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Subject:  Re: Self Storage as an Investment Date:  5/15/2003  12:32 PM
Author:  gurdison Number:  107249 of 888207

<The reason I ask is that your reports seem to indicate that residential rental property in your area is going gangbusters. It seems odd to have high demand for residential rental, but low demand for storage space.>


I would assume that this is probably due to the different markets. I have been a PSA shareholder (primarily through their preferred shares). They are the largest storage company in the country. They have some 90 million SF of net rentable space in some 80 US and Canadian cities. They recently hit a few bumps in the road, not because there are too few customers, but because of many others competitors in the field. It is generally a low barrier to enrty market. I would think that they would have a presence in Atlanta, but not necessarily in your area.

I think what you have done is to seize on an excellent opportunity in your particular niche market. In my area (NJ), we have seen many self storage buildings go up. In the last few years I would estimate that around 10 new facilities have gone up in a five mile radius around me. All of them are paved, air conditioned + heated, visable security, cameras, etc. I have no idea what the going rates are as the idea of renting out space for my "stuff" is about as foreign to me as wanting to take on a 60 hour per week job. The fact that so many have sprung up tells me that there is lots of demand. How profitable it is for each owner is another story.

Like most RE types I do not let the fact that a business may not have me as a customer exclude me from being a potential investor. PSA and PSA-T have been good investments for me. Just like with FI/RE, I think I am out of step with most of the general population with storage and stuff. I figure that you know your area. Your storage units would have cost you a lot more to build and maintain up here. Working the numbers on building here may have kept you out of the game. OTOH, the high end units built here would most assuredly have a much lower profit margin in your neck of the woods.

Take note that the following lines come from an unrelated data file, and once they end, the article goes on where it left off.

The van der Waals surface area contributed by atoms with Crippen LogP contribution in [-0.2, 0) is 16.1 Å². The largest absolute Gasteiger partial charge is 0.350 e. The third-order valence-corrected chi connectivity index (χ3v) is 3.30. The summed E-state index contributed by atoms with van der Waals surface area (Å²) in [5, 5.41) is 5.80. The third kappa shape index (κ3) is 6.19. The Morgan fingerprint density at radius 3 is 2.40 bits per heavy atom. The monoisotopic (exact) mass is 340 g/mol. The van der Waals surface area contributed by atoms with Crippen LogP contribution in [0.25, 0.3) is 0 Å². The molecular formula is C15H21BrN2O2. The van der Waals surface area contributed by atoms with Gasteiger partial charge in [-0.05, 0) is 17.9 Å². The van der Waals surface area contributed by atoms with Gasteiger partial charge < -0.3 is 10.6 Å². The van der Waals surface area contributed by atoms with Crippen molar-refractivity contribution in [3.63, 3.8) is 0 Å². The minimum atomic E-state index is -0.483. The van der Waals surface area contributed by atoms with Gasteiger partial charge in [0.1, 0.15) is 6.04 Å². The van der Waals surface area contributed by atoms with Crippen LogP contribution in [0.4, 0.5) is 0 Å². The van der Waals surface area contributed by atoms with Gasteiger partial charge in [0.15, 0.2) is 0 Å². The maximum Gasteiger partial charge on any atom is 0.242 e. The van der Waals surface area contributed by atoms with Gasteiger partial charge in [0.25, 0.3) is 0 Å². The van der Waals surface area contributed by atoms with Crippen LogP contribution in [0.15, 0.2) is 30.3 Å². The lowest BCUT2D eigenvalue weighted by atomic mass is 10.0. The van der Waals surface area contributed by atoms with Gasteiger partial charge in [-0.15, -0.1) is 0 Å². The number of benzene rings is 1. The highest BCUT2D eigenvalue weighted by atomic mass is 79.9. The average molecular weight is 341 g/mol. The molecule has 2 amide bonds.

To use an old car analogy, your chevy would not sell as well here as the standard (rightly or wrongly) is a Cadillac. Conversely, the Caddys would be a sure loser of an investment in your local market where the Chevy is the best that the market wants. You have clearly placed yourself above your "rent a wreck" competitors, but have not cut off your nose to spite your face by building Caddys that would be sitting on the lot. I think this goes back to the heart of the old saying that all real estate is local.


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